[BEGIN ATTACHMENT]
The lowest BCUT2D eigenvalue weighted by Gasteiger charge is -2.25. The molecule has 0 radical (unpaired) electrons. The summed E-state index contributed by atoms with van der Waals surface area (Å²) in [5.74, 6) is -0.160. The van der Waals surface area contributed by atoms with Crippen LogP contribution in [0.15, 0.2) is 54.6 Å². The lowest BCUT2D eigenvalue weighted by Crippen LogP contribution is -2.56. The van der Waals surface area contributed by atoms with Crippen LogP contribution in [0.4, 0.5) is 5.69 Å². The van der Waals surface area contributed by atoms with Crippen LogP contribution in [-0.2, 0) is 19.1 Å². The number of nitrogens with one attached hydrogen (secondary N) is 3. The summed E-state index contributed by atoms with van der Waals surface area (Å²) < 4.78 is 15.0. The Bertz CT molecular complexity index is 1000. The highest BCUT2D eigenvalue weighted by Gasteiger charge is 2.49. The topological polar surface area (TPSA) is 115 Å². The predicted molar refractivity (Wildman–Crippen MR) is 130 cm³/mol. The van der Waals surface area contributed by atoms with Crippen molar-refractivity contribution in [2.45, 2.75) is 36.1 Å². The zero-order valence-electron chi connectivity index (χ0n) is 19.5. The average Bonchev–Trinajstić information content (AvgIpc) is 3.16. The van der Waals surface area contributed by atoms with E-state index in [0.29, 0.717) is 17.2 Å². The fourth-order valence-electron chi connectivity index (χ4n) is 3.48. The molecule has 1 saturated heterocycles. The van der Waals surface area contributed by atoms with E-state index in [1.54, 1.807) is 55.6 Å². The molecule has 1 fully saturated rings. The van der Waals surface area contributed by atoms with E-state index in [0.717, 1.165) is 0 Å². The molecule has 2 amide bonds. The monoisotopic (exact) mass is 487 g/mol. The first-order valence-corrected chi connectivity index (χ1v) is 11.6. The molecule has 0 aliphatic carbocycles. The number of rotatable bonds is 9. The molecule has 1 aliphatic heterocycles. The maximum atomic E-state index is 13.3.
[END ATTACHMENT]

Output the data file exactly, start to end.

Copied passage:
The lowest BCUT2D eigenvalue weighted by Gasteiger charge is -2.25. The molecule has 0 radical (unpaired) electrons. The summed E-state index contributed by atoms with van der Waals surface area (Å²) in [5.74, 6) is -0.160. The van der Waals surface area contributed by atoms with Crippen LogP contribution in [0.15, 0.2) is 54.6 Å². The lowest BCUT2D eigenvalue weighted by Crippen LogP contribution is -2.56. The van der Waals surface area contributed by atoms with Crippen LogP contribution in [0.4, 0.5) is 5.69 Å². The van der Waals surface area contributed by atoms with Crippen LogP contribution in [-0.2, 0) is 19.1 Å². The number of nitrogens with one attached hydrogen (secondary N) is 3. The summed E-state index contributed by atoms with van der Waals surface area (Å²) < 4.78 is 15.0. The Bertz CT molecular complexity index is 1000. The highest BCUT2D eigenvalue weighted by Gasteiger charge is 2.49. The topological polar surface area (TPSA) is 115 Å². The predicted molar refractivity (Wildman–Crippen MR) is 130 cm³/mol. The van der Waals surface area contributed by atoms with Crippen molar-refractivity contribution in [2.45, 2.75) is 36.1 Å². The zero-order valence-electron chi connectivity index (χ0n) is 19.5. The average Bonchev–Trinajstić information content (AvgIpc) is 3.16. The van der Waals surface area contributed by atoms with E-state index in [0.29, 0.717) is 17.2 Å². The fourth-order valence-electron chi connectivity index (χ4n) is 3.48. The molecule has 1 saturated heterocycles. The van der Waals surface area contributed by atoms with E-state index in [1.54, 1.807) is 55.6 Å². The molecule has 1 fully saturated rings. The van der Waals surface area contributed by atoms with E-state index in [0.717, 1.165) is 0 Å². The molecule has 2 amide bonds. The monoisotopic (exact) mass is 487 g/mol. The first-order valence-corrected chi connectivity index (χ1v) is 11.6. The molecule has 0 aliphatic carbocycles. The number of rotatable bonds is 9. The molecule has 1 aliphatic heterocycles. The maximum atomic E-state index is 13.3.